I’m pretty sure I damaged my machine by running the Y axis all the way forward. The first thing to hit was the anti backlash screw. It’s now stripped and I need a new delrin block.
You cannot damage it by doing that. The delerin block would not have been effected because the motor stalls. This prevents damage to the other components. Now if you think the blocks are damaged you can order more on the site. They are cheap enough I think they are $12 for the 5 that are on the machine go into the shop. They are in the extra parts area. Its not that hard to swap them out.
I got the replacement and swapped it out. The threads on the old one are stripped - they just crumbled away when I removed it. I looked at the cad model and I’m sure that if you use a 20mm bolt instead of the set screw, then you run the risk of that screw head slamming into the end stop, or getting deflected into the hole where the bearing resides. I think the force from that stripped the delrin nut. The screw had been deflected downward to where it was scraping on the lead screw. Yes I know the motors will stall but not before applying some force.
Bottom line, I’m using the set screws, so it can’t happen again.
Good to know. I have run my into the end and not had that happen so found it weird that it caused any damage is all.
I think the original design suggested the shorter screws but in the assembly, they did suggest the longer ones for ease of use. I see your point tho. I have hit this limit too and I think the shorter ones would be better.
I added homing switches to my long mill. I used panel mount, momentary contact, normally open, push button switches that I found on Amazon:
I 3D printed brackets and those files can be found here:
i used 2 conductor shielded security wire from Home Depot, JST-XH connectors and soldered a .1uF capacitor across the inputs to the longboard.
Another good mod, Philip. I understand that the Mill cannot be damaged by running it to its extents, but the sound when that happens still gets to me. Also, it throws off the xyz 0 in UGS every time that I forget and run the Mill to its end in X.
Where do the wires from the stop enter the Mill controller? You are clearly more competent with electronics than I am, so I for one would be grateful for more details.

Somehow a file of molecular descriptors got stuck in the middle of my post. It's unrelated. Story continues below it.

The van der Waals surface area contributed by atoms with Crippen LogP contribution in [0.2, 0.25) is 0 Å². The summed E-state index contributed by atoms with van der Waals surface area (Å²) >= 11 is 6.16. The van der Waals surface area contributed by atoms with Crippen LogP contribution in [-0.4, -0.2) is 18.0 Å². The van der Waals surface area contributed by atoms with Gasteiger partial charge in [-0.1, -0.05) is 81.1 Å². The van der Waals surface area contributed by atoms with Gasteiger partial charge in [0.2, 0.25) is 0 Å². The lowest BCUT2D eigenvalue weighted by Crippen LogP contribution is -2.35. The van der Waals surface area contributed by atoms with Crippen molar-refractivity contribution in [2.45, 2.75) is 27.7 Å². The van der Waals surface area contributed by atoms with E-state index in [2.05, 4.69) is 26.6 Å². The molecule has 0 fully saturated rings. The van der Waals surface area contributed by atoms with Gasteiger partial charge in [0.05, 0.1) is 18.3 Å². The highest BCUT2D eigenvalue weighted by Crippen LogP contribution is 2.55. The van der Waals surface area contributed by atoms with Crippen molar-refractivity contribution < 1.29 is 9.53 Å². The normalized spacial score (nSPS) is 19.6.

Thanks Grant. My inspiration came from the instructions by Troy Barbour on the Mill One Open-Source page. Homing switches mainly give you the ability to return to known locations relative to the home position. This is extremely useful…
There are 2 connection options on the longboard. Both are clearly marked xlim, ylim, zlim, and gnd. There is an included connector at one end that has a screw terminal for each axis and one common ground for all axes. The problem with this connector is that it is difficult to add the .1uF capacitors that are needed for each axis. the second option are the three white jst-xh 2.54 mm connectors that are also clearly marked, one for each axis. This gives you much more room to attach the wiring and capacitors, but the female connectors that you need are not included. You can get them on Amazon either already made up with lead wires or you can buy a kit that will allow you to make up your own connectors, which is what I did. Once you figure out the crimp tool it is pretty easy to crimp on the pins and build the connector. Just be sure to get the pins into the right position on the connector. signal is on pin 1 and ground is pin 3.
Without the capacitors I was getting false alarms. I found it easier to strip some insulation off of the wires going into the connector to solder the capacitor on rather than trying to crimp it into the pins.
Just what I needed, Philip. Tks much.
Sorry if this is a dumb question. I am unfamiliar how capacitors are use or wired in. If you don’t mind can you give me a bit assistance with which leads (positive and/or negative) would be used to wired in the capacitors?
Capacitors can be polarized or unpolarized. I used unpolarized capacitors wired across the input and ground of each switch. I never considered using polarized capacitors but maybe I should have. I was following the Long Mill documentation 5.0 Advanced on adding limit switches.
“It should be noted that it is very important to shield and filter noise along the lines with the limit switches, as interference can cause the limits to trigger erratically. We have found that placing a 0.1uF capacitor across the input and ground for each limit helps to prevent errant triggers.”
Since there is no mention of polarity, I just assumed that polarity doesn’t matter.
Thank you I will look at that document.
I just finished putting it all in action. It works great thanks for the post and advice.
I would love to know how repeatable these push buttons are for you, or for any others that have used them?
If you put dial indicators on the axes and check what the deviation is from 0, on multiple home cycles.
These are simple and small. I was debating to use Omron style micro switches with a lever arm, but if these are good …